Reason is but reckoning; addition and subtraction are its processes, logic is “computation.” So far, man is regarded as if he were a thinking being only. But he is also active. The internal motions set up by the action of objects upon the senses become reactions upon the external world; and these reactions are all of the nature of tendencies towards that which “helps the vital motion,” that is, ministers to the preservation of the individual, or tendencies away from things of an opposite nature. Thus, we have appetite or desire for certain things, and these we are said to love, and we call them good. In a similar way, we have aversion from certain other things, which we hate and call evil. Pleasure is “the appearance or sense of good”; displeasure, “the appearance or sense of evil.” Starting from these definitions, Hobbes proceeds to describe the whole emotional and active nature of man as a consistent scheme of selfishness. The following characteristic summary comes from Elements of Law:
The comparison of the life of man to a race, though it holdeth not in every point, yet it holdeth so well for this our purpose, that we may thereby both see and remember almost all the passions before mentioned. But this race we must suppose to have no other goal, nor other garland, but being foremost; and in it: To endeavour, is appetite. To be remiss, is sensuality. To consider them behind, is glory. To consider them before, humility. To lose ground with looking back, vain glory. To be holden, hatred. To turn back, repentance. To be in breath, hope. To be weary, despair. To endeavour to overtake the next, emulation. To supplant or overthrow, envy. To resolve to break through a stop foreseen, courage. To break through a sudden stop, anger. To break through with ease, magnanimity. To lose ground by little hindrances, pusillanimity. To fall on the sudden, is disposition to weep. To see another fall, disposition to laugh. To see one out-gone whom we would not, is pity. To see one out-go we would not, is indignation. To hold fast by another, is to love. To carry him on that so holdeth, is charity. To hurt one’s-self for haste, is shame. Continually to be out-gone, is misery. Continually to out-go the next before, is felicity. And to forsake the course, is to die.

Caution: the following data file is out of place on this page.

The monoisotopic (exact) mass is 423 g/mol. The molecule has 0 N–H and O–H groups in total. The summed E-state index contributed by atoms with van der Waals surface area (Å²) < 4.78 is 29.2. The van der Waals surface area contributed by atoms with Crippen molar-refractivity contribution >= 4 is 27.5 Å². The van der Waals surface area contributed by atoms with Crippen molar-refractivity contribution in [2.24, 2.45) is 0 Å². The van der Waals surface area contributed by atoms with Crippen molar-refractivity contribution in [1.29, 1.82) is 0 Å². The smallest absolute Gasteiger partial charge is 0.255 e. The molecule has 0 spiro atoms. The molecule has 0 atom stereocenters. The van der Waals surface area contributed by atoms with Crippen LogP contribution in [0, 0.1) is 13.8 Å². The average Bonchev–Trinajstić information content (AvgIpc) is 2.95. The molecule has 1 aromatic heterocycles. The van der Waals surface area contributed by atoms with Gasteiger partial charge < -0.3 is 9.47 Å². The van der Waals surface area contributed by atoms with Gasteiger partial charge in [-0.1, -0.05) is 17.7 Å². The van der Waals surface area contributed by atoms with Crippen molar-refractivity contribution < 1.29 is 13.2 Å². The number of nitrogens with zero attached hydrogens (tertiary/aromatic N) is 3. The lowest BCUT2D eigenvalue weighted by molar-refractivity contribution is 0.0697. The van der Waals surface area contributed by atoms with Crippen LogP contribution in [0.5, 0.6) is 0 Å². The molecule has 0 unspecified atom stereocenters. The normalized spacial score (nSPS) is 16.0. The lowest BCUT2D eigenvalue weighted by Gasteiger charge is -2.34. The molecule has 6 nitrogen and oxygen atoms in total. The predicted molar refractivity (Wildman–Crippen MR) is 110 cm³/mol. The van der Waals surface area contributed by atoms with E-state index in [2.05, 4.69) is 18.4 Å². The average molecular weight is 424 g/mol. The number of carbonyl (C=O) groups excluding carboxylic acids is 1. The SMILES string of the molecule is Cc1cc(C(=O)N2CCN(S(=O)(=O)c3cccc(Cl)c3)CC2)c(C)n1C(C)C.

Literary style and method of work Theory of human nature and of sovereignty